Definition of Purim in English:


Pronunciation /pʊˈriːm//ˈpʊərɪm/


  • A lesser Jewish festival held in spring (on the 14th or 15th day of Adar) to commemorate the defeat of Haman's plot to massacre the Jews as recorded in the book of Esther.

    • ‘This question is strengthened by a glance at other holidays that also have a story behind them, namely, Pesach, Succot, Tisha B'av and Purim.’
    • ‘Cox describes the Jewish holiday of Purim, on which the defeat of Haman is celebrated by the reading of the book of Esther.’
    • ‘Stalin's death on Purim (a major Jewish holiday which celebrates overcoming oppression) in 1953, meant freedom for Rosner.’
    • ‘The same thing can be learned by Purim, because on Purim the Jews reaccepted the Torah.’
    • ‘I questioned when one of them gave the Arab drivers the presents we had received from Jewish drivers for Purim!’
    • ‘At Purim Jews read the story of Esther in the synagogue.’
    • ‘But Joey called from the bus transporting them to wish me a happy Purim.’
    • ‘The Rama writes that one should have somewhat of a festive meal during the night of Purim in addition to the meal we eat the next day.’
    • ‘The festive Purim meal, the sending of food gifts, the encouragement to drink to excess - these are matters that deal with the body.’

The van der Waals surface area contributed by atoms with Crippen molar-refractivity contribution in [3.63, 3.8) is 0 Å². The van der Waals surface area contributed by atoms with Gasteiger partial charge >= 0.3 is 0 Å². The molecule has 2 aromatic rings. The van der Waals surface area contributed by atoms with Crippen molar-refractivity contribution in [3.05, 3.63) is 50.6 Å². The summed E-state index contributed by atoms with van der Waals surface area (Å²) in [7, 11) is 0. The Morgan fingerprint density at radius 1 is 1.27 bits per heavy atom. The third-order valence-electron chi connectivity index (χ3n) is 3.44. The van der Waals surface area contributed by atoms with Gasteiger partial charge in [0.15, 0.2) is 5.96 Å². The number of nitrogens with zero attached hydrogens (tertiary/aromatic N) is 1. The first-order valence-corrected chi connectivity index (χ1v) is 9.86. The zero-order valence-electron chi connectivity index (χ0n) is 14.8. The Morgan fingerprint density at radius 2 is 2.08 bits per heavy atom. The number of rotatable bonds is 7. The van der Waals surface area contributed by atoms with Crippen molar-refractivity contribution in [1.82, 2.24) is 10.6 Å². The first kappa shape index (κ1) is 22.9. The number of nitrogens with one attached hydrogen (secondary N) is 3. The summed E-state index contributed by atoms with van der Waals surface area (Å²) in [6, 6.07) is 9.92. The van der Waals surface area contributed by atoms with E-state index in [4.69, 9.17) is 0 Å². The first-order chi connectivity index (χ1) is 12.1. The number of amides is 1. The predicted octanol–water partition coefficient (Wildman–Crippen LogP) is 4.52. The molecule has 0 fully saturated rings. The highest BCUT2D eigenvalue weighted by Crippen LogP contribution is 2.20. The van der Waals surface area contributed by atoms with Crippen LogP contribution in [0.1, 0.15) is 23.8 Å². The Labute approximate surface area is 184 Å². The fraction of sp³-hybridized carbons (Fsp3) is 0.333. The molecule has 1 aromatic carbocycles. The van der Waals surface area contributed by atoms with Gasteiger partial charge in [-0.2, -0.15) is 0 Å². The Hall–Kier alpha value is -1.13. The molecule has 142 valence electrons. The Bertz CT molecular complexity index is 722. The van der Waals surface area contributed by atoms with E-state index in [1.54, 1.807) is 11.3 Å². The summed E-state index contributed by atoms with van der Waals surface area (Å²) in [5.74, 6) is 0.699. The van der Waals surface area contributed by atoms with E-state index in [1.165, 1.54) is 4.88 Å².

• ‘There are 7 holidays in the Jewish year: Rosh Hashana, Yom Kippur, Sukkot, Chanukah, Purim, Passover, and Shavuot.’
    • ‘Maybe you've heard of Esther - the exiled orphan who became queen of the Persian Empire, saved her people from slaughter, and inspired the Jewish holiday of Purim.’
    • ‘This time they are not gas masks, but the traditional costumes celebrating the Jewish festival of Purim.’
    • ‘Rabbi Shimon Ben Gamliel holds that we should commemorate Purim during the second Adar.’
    • ‘The couple were going to a party to celebrate the Jewish holiday of Purim at London's Kabbalah Centre..’
    • ‘Those who stayed in Bulgaria were ordered by the communists to celebrate no Jewish holy days except Purim and Hannukah, and there were directives about how these could be celebrated.’
    • ‘Their language is ancient Hebrew and their religion is akin to Judaism, although it does not contain modifications that Jews added over the past 3,000 years, such as the festivals of Purim and Hanukkah.’
    • ‘He was in his apartment, and had been fasting all day for the Fast of Esther, on the eve of Purim.’
    • ‘With Purim right around the corner, I hoped that this year those words would finally come to fruition.’
    • ‘But the question remains - does drinking on Purim adversely affect the collective social health of the Jewish community?’
    • ‘We hope and pray with Jews - and humanity - all over the world that this truly will be a new Purim, and that soon we will store away these masks as well, but this time, forever.’


Hebrew, plural of pūr, explained in the book of Esther (3:7, 9:24) as meaning ‘lot’, with allusion to the casting of lots by Haman.